With all of the different types of paint on the market, it can be hard to know which type is right for your living room. If you're unsure, reach out to a team of painters for guidance. In the meantime, here are four handy tips to help you determine which type of paint your living room needs.
1) Consider Your Living Room's Use
When choosing a type of paint, the first thing to consider is how you use your living room. If you have young children or pets, for example, matte paint might be the best choice since it's more forgiving of stains and easy to touch up. On the other hand, if you entertain often, high-gloss paint might be a better option as it's easier to clean.
Also, be honest about any potential flaws your home has. Does condensation build up around your living room windows often, or does the roof leak? If you answered yes to either of these questions, a painting company may recommend a mold-resistant formula.
2) Think About the Lighting
The lighting in your living room also plays a role in choosing the right type of paint. If your living room is well-lit, for example, high-gloss paint can help reflect light and make the space feel brighter. On the other hand, if your living room doesn't get much natural light from windows or skylights, matte paint can help absorb some of the light and make the space feel cozier.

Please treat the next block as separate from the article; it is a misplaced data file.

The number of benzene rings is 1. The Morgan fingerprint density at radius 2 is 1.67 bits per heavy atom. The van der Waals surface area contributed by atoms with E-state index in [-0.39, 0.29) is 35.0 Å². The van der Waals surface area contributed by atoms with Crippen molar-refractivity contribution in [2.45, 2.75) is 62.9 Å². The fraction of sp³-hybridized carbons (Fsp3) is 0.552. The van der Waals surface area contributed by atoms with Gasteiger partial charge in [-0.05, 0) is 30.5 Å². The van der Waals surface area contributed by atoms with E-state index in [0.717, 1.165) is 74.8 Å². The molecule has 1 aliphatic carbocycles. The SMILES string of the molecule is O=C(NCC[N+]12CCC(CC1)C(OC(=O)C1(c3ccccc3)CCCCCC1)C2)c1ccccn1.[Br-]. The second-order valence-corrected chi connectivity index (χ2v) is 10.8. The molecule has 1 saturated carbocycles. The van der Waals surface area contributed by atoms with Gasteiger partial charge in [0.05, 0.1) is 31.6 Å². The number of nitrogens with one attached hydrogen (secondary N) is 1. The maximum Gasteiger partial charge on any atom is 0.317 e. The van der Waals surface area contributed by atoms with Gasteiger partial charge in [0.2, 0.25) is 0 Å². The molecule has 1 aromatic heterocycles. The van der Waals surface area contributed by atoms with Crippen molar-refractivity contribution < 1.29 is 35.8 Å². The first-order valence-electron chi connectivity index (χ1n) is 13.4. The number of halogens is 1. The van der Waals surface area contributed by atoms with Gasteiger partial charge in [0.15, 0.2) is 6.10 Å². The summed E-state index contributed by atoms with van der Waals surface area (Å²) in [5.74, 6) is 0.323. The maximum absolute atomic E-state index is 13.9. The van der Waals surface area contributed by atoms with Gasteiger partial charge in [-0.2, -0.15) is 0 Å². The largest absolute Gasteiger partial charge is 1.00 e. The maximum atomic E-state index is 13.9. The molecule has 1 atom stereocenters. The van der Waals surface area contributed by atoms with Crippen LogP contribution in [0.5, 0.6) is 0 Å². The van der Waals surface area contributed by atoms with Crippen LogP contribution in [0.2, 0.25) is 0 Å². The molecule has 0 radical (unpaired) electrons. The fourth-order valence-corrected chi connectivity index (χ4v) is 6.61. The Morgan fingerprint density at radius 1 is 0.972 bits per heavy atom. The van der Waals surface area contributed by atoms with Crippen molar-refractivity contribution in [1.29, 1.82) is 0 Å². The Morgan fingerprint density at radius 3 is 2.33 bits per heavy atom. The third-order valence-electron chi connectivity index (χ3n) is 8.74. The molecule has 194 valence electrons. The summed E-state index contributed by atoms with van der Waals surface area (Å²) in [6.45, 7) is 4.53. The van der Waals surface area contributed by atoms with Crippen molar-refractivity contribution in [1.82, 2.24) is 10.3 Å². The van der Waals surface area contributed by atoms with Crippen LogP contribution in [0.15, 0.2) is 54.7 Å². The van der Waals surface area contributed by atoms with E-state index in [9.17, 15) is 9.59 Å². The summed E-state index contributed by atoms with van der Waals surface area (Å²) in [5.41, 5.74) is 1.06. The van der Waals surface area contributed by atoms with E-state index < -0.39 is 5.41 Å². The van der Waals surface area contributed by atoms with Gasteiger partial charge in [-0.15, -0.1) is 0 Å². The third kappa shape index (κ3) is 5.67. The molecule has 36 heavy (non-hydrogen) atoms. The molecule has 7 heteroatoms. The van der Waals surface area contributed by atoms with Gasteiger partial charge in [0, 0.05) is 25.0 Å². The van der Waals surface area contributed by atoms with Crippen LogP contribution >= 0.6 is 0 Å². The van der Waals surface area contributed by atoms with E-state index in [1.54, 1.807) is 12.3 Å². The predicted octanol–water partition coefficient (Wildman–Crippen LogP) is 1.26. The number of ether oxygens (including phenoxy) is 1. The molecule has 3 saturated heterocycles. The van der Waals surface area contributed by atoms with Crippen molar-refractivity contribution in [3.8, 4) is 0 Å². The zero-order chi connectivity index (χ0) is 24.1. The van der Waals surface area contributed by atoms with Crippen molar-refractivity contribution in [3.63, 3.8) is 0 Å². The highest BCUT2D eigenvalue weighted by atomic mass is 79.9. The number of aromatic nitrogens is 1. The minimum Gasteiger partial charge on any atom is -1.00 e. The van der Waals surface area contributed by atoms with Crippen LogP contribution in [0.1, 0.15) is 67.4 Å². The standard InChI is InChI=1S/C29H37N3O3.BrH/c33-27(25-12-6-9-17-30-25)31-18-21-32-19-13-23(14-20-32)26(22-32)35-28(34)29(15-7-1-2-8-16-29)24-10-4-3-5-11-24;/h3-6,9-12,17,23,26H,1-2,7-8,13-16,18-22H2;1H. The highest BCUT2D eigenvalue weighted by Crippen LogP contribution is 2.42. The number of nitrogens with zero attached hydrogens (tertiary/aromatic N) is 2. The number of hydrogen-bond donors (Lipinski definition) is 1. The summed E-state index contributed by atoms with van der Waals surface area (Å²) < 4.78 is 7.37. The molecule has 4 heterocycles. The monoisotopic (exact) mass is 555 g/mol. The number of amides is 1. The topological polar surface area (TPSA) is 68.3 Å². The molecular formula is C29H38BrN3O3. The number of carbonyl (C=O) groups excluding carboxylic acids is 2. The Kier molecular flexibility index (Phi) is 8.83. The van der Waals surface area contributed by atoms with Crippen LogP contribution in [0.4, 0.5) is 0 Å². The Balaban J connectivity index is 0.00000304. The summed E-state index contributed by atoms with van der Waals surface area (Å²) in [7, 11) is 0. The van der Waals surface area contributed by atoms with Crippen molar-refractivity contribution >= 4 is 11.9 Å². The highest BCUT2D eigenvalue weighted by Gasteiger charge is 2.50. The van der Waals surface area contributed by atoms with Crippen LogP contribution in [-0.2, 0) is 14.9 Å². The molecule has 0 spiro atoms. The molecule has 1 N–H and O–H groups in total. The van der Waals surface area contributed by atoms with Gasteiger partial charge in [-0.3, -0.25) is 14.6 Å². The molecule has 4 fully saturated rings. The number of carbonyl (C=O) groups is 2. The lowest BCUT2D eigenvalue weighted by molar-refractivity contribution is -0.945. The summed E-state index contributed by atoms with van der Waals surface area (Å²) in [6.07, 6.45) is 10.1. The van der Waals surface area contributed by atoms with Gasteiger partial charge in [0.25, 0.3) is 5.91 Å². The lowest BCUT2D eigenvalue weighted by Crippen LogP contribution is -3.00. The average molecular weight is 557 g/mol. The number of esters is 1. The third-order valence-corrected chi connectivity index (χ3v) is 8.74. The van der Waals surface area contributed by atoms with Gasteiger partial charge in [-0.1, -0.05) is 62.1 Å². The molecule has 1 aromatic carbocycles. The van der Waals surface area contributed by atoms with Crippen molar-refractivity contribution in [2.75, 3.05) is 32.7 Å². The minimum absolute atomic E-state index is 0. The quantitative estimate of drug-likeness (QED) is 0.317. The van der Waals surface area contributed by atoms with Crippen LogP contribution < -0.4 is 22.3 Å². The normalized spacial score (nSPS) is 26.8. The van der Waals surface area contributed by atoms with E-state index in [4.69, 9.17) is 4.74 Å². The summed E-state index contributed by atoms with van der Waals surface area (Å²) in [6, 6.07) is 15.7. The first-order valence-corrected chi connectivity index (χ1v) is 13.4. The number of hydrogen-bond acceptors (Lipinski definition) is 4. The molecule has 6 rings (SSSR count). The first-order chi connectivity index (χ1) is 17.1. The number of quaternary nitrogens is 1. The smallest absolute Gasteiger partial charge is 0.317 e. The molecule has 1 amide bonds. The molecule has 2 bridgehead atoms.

3) Consider Your Furniture
Your furniture can also be a factor in choosing the right type of paint for your living room. If you have dark-colored or antique furniture, for example, high-gloss paint might make the pieces pop. On the other hand, if you have light-colored or modern furniture, matte paint can help create a more uniform look. Sometimes painters even use a combination of materials, such as a mildew-resistant primer beneath a high-gloss paint, to achieve the perfect look.
4) Determine Your Budget
One final thing to consider is your budget. High-gloss paint is typically more expensive than matte paint, so if cost is a factor, you may want to lean toward the latter. However, it's important to remember that paint is just one part of the equation—you'll also need to factor in the cost of painters, painting supplies, and any necessary repairs. In the end, it's best to work with a professional painting company to get an accurate estimate of the total cost.